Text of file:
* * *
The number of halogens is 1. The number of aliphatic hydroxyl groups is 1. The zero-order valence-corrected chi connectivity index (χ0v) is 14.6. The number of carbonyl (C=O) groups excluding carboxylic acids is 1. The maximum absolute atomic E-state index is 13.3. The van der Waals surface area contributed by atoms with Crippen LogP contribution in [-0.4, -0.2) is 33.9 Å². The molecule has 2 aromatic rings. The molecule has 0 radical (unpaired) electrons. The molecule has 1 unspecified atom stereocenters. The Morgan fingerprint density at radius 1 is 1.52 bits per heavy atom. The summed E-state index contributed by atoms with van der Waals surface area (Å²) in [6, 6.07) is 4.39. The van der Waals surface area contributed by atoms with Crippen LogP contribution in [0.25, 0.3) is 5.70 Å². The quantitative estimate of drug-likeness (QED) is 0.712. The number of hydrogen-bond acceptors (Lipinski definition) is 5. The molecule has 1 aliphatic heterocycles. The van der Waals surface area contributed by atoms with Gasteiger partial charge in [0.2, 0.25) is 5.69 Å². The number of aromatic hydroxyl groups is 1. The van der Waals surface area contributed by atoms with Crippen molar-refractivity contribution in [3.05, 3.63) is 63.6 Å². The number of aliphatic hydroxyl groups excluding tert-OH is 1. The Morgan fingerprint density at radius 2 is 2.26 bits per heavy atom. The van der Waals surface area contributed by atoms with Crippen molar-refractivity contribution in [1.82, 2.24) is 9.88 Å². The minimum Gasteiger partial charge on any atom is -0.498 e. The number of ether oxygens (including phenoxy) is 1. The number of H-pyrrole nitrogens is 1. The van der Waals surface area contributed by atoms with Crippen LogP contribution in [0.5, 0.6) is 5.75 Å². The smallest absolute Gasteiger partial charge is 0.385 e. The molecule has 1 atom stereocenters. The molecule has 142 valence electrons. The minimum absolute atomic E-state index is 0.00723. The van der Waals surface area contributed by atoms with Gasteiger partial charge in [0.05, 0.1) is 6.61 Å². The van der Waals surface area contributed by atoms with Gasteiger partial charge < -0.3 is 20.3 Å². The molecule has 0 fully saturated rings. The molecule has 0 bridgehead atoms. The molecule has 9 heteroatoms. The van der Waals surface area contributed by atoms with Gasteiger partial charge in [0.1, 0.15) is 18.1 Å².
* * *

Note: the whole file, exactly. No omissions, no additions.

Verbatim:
The number of halogens is 1. The number of aliphatic hydroxyl groups is 1. The zero-order valence-corrected chi connectivity index (χ0v) is 14.6. The number of carbonyl (C=O) groups excluding carboxylic acids is 1. The maximum absolute atomic E-state index is 13.3. The van der Waals surface area contributed by atoms with Crippen LogP contribution in [-0.4, -0.2) is 33.9 Å². The molecule has 2 aromatic rings. The molecule has 0 radical (unpaired) electrons. The molecule has 1 unspecified atom stereocenters. The Morgan fingerprint density at radius 1 is 1.52 bits per heavy atom. The summed E-state index contributed by atoms with van der Waals surface area (Å²) in [6, 6.07) is 4.39. The van der Waals surface area contributed by atoms with Crippen LogP contribution in [0.25, 0.3) is 5.70 Å². The quantitative estimate of drug-likeness (QED) is 0.712. The number of hydrogen-bond acceptors (Lipinski definition) is 5. The molecule has 1 aliphatic heterocycles. The van der Waals surface area contributed by atoms with Gasteiger partial charge in [0.2, 0.25) is 5.69 Å². The number of aromatic hydroxyl groups is 1. The van der Waals surface area contributed by atoms with Crippen molar-refractivity contribution in [3.05, 3.63) is 63.6 Å². The number of aliphatic hydroxyl groups excluding tert-OH is 1. The Morgan fingerprint density at radius 2 is 2.26 bits per heavy atom. The van der Waals surface area contributed by atoms with Crippen molar-refractivity contribution in [1.82, 2.24) is 9.88 Å². The minimum Gasteiger partial charge on any atom is -0.498 e. The number of ether oxygens (including phenoxy) is 1. The number of H-pyrrole nitrogens is 1. The van der Waals surface area contributed by atoms with Crippen LogP contribution in [0.5, 0.6) is 5.75 Å². The smallest absolute Gasteiger partial charge is 0.385 e. The molecule has 1 atom stereocenters. The molecule has 142 valence electrons. The minimum absolute atomic E-state index is 0.00723. The van der Waals surface area contributed by atoms with Gasteiger partial charge in [0.05, 0.1) is 6.61 Å². The van der Waals surface area contributed by atoms with Gasteiger partial charge < -0.3 is 20.3 Å². The molecule has 0 fully saturated rings. The molecule has 0 bridgehead atoms. The molecule has 9 heteroatoms. The van der Waals surface area contributed by atoms with Gasteiger partial charge in [0.1, 0.15) is 18.1 Å².